I have a question about the recipe "Cherry-Almond Danish" from amanda. I'm planning on also making this as a Christmas gift for a diabetic friend. Any recommendation as to how to make it more diabetic-friendly?
I would recommend halving the amount of sugar in the dough and skipping it in the filling. The almond paste will still be sweet, though. Hope this is helpful!
I would not give a gift of sweets of any kind to a diabetic. I know you are being thoughtful, but since there are just about no diabetics who are supposed to be eating sugar (and also white flour in many cases) I would be thinking non-food items or a fruit basket for that friend.
I posed your question to one of my colleagues--a physician who himself has Type 1 diabetes. FYI, Type 1 and Type 2 diabetes are somewhat different, but in both cases, people manage their blood sugar by limiting the number of carbohydrates they eat. A person with Type 1 diabetes will calculate how many carbs s/he is eating and adjust the insulin accordingly. My friend informed me that while he can do this, a high fat, high carb item like a danish is really hard to manage because the sugar stays in his system for a very long time. So it has to be something that he really really loves. Someone else I know who is Type 1 loves to bake, and she uses white whole wheat flour in place of white flour. Not ideal, but a girl's got to live.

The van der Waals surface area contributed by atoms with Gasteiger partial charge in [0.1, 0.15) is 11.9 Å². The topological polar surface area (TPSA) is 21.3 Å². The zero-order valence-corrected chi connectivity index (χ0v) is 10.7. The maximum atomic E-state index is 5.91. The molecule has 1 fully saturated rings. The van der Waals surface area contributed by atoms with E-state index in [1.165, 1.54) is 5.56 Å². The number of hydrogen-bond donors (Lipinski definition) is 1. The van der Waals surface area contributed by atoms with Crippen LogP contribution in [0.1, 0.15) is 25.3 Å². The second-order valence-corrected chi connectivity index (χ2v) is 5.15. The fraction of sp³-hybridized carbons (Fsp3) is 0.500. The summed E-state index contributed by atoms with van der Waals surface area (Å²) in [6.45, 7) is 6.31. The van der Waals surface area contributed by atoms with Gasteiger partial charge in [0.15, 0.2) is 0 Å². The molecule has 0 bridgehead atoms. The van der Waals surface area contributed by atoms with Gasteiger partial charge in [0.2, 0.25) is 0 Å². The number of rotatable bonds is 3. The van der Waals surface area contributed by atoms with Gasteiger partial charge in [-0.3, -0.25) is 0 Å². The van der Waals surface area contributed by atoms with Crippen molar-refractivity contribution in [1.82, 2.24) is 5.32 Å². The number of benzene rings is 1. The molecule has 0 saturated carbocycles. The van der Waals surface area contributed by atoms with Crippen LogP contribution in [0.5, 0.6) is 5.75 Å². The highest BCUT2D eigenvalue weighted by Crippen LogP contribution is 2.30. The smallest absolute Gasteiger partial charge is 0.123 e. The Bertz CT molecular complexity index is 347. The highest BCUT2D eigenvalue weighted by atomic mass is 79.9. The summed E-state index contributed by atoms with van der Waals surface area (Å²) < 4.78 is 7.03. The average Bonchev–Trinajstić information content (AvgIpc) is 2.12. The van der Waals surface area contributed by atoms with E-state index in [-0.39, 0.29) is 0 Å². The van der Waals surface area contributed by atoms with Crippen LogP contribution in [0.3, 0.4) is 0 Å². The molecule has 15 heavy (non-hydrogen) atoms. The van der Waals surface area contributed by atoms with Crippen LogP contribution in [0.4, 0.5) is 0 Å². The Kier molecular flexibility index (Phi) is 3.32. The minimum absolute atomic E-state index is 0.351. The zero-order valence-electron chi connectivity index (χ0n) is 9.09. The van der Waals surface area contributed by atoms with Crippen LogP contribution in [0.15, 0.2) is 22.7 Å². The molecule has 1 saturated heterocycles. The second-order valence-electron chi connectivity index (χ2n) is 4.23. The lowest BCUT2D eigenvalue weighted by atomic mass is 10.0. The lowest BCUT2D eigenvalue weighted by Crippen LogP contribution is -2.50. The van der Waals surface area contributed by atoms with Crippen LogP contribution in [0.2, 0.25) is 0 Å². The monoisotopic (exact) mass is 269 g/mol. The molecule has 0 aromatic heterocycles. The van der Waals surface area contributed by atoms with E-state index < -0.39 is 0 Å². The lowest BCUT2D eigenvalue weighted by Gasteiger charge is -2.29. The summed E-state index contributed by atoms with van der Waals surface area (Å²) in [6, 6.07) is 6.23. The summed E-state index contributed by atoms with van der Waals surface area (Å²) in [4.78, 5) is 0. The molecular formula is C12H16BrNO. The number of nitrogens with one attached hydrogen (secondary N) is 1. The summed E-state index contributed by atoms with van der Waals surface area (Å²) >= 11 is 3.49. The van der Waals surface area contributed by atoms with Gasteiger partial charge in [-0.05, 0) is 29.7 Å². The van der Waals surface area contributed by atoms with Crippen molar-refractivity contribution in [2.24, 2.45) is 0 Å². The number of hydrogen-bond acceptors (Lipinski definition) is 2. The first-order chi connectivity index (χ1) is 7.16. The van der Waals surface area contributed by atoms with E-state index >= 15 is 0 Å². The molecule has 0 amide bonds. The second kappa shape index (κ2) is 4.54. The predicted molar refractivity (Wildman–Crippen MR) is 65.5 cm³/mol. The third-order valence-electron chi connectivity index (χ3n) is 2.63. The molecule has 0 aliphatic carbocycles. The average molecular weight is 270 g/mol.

People with Type 2 diabetes often also have weight issues, so they are trying to limit carbs to keep blood sugar under control, but also need to reduce calories if they are working to control the diabetes through a combination of medicine and diet. This danish is probably also not a good choice for that, but as Amanda said, you could cut out the sugar. It's a treat after all, and we all need a treat every now and then.
My mother has diabetes and there would be no way to make this healthy for her. People with diabetes (even if they have no weight problems) cannot process white flour and sugar. White flour is converted too quickly into glucose and can cause spikes in blood sugar. Sugar, obviously, is not healthy for diabetics at all. Some healthy diabetics choose to continue to eat sugar on special occasions, but if you are concerned for your friend's health, you should avoid giving her sugary things that she might feel obligated to eat out of politeness.
As an alternative, maybe you could make spiced nuts. For example, in this recipe the sugar is minimal: http://www.food52.com/recipes...
Or you could omit the sugar and use a substitute. Or cinnamon actually fools you into thinking that something has sugar when it does not.
This would be a nice gift if you put it in a decorative glass jar.